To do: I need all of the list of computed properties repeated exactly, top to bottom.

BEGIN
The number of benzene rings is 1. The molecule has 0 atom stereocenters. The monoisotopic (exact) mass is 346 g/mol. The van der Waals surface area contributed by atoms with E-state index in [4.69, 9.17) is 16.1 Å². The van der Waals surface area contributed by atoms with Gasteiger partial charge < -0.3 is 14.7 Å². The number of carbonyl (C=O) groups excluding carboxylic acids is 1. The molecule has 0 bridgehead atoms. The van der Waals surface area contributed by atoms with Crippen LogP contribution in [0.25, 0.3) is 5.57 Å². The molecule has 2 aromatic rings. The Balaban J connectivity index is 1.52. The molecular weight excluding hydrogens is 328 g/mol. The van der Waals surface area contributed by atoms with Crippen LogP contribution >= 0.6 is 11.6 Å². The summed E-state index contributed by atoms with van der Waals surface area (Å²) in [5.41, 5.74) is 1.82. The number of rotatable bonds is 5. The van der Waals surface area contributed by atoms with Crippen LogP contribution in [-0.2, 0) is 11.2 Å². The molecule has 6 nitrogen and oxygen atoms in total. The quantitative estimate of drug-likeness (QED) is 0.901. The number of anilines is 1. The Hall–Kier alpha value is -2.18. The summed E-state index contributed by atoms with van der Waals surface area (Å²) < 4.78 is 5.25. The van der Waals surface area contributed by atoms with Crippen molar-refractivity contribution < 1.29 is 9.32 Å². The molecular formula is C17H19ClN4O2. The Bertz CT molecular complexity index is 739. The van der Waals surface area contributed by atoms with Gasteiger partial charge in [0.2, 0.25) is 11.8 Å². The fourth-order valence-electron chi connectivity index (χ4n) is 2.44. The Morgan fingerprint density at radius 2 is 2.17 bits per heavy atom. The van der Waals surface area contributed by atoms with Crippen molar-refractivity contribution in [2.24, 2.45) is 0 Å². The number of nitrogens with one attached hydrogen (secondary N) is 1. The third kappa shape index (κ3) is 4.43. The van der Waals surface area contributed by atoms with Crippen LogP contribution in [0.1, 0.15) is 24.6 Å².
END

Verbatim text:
The number of benzene rings is 1. The molecule has 0 atom stereocenters. The monoisotopic (exact) mass is 346 g/mol. The van der Waals surface area contributed by atoms with E-state index in [4.69, 9.17) is 16.1 Å². The van der Waals surface area contributed by atoms with Gasteiger partial charge < -0.3 is 14.7 Å². The number of carbonyl (C=O) groups excluding carboxylic acids is 1. The molecule has 0 bridgehead atoms. The van der Waals surface area contributed by atoms with Crippen LogP contribution in [0.25, 0.3) is 5.57 Å². The molecule has 2 aromatic rings. The Balaban J connectivity index is 1.52. The molecular weight excluding hydrogens is 328 g/mol. The van der Waals surface area contributed by atoms with Crippen LogP contribution >= 0.6 is 11.6 Å². The summed E-state index contributed by atoms with van der Waals surface area (Å²) in [5.41, 5.74) is 1.82. The number of rotatable bonds is 5. The van der Waals surface area contributed by atoms with Crippen LogP contribution in [-0.2, 0) is 11.2 Å². The molecule has 6 nitrogen and oxygen atoms in total. The quantitative estimate of drug-likeness (QED) is 0.901. The number of anilines is 1. The Hall–Kier alpha value is -2.18. The summed E-state index contributed by atoms with van der Waals surface area (Å²) < 4.78 is 5.25. The van der Waals surface area contributed by atoms with Crippen molar-refractivity contribution < 1.29 is 9.32 Å². The molecular formula is C17H19ClN4O2. The Bertz CT molecular complexity index is 739. The van der Waals surface area contributed by atoms with Gasteiger partial charge in [0.2, 0.25) is 11.8 Å². The fourth-order valence-electron chi connectivity index (χ4n) is 2.44. The Morgan fingerprint density at radius 2 is 2.17 bits per heavy atom. The van der Waals surface area contributed by atoms with Crippen molar-refractivity contribution in [2.24, 2.45) is 0 Å². The number of nitrogens with one attached hydrogen (secondary N) is 1. The third kappa shape index (κ3) is 4.43. The van der Waals surface area contributed by atoms with Crippen LogP contribution in [0.1, 0.15) is 24.6 Å².